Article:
- Peter Kellner, YouGov

"The Bartle and King collection of essays provides a fresh insight into the 2005 general election, both what happened and, above all, the significance for the direction of British politics in the Blair and post-Blair eras, with the added twist of a view from the US."
- Peter Riddell, The Times (London)

"It is a difficult task to provide narration, insight and explanation of the 2005 British general election. Theoretically driven interpretation of political events, clear data analysis, and attention to the long-term perspective make Britain at the Polls 2005 a thoroughly rewarding read for both specialists and lay readers alike in the UK and abroad."
- Paolo Bellucci, Università di Siena, Italian National Election Study

"This collection of essays provides a thoughtful, lively, and stimulating account of the underlying reasons for the historic third successive Labour victory as well as a broader assessment of developments in British politics under the Blair government. With a first-class set of contributors, this well-written and accessible volume will be essential reading for all concerned with British elections, voting behavior, and party politics."
- Pippa Norris, Harvard University

"The British election of 2005, more so than its predecessors in 1997 and 2001, poses a number of fascinating puzzles. How did a Government led by an unpopular prime minister defending a wildly unpopular war get re-elected? Why did Tony Blair strike his extraordinarily consequential partnership with George Bush? Did the 2005 election returns signal the beginning of the end of the recent dominance of New Labour in British politics or merely a pause? Look no further than this splendid volume for solutions to these puzzles."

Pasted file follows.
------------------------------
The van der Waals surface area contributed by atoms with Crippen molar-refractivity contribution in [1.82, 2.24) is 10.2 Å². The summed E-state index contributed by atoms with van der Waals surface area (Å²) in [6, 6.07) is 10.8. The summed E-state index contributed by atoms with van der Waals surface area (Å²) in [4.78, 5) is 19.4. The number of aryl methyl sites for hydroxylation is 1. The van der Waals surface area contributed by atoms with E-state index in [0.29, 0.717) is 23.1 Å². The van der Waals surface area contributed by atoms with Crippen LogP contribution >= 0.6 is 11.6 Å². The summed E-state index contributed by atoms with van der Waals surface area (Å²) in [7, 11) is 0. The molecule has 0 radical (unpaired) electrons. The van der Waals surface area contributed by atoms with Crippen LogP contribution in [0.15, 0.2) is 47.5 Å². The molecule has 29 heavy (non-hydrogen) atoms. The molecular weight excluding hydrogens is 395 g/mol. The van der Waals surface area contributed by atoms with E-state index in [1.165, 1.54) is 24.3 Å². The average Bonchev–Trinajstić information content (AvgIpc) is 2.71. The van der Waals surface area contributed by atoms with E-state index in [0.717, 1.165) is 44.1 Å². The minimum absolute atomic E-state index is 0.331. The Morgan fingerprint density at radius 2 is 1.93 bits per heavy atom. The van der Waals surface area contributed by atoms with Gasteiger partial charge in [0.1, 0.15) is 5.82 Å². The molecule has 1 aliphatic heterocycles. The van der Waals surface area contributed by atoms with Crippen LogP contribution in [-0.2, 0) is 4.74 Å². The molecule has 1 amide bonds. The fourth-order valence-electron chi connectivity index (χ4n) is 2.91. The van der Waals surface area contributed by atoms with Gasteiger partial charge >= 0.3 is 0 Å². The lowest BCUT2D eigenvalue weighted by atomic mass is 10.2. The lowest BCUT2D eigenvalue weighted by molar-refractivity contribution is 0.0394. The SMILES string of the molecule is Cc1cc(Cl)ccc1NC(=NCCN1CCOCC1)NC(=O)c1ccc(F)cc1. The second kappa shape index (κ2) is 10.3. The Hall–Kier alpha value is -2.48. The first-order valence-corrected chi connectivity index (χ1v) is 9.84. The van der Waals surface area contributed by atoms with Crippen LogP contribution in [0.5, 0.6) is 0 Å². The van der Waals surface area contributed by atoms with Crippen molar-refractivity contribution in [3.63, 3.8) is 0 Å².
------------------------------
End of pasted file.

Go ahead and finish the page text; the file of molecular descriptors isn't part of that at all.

- Thomas E. Mann, Brookings Institution

"With fresh, discerning analyses, among others, of new media, federalism, intra-party conflict and changing attitudes about America and Europe, the whole is even greater than the sum of its parts. Together these essays explain how a disliked Prime Minister beat an outmoded opposition by taking his punishment and promising to quit."
- Samuel L. Popkin, University of California, San Diego


John Bartle is a senior lecturer in the Department of Government at the University of Essex and a member of the advisory board for the current British Election Studies. He is co-editor of three books: (with Ivor Crewe and Brian Gosschalk) Political Communications: Why Labour Won the 1997 General Election (1998), (with Dylan Griffiths) Political Communications Transformed: From Morrison to Mandelson (2001), and (with Simon Atkinson and Roger Mortimore) Political Communications: The British General Election Campaign of 2001 (2002).

Anthony King is co-author with David Butler of two Nuffield College election studies (for 1964 and 1966), author of Britain Says Yes: The 1975 Referendum on the Common Market and Running Scared: Why Americaís Politicians Campaign Too Much and Govern Too Little, co-author with Ivor Crewe on The Birth, Life and Death of the Social Democratic Party and editor of The New American Political System, New Labour Triumphs: Britain at the Polls 1997 and Britain at the Polls 2001. He was a member on the Committee on Standards in Public Life (initially the Nolan Committee, now the Neill Committee) from 1994-98 and member on the Royal Commission on the Reform of the House of Lords (the Wakeham Commission) from 1999-2000.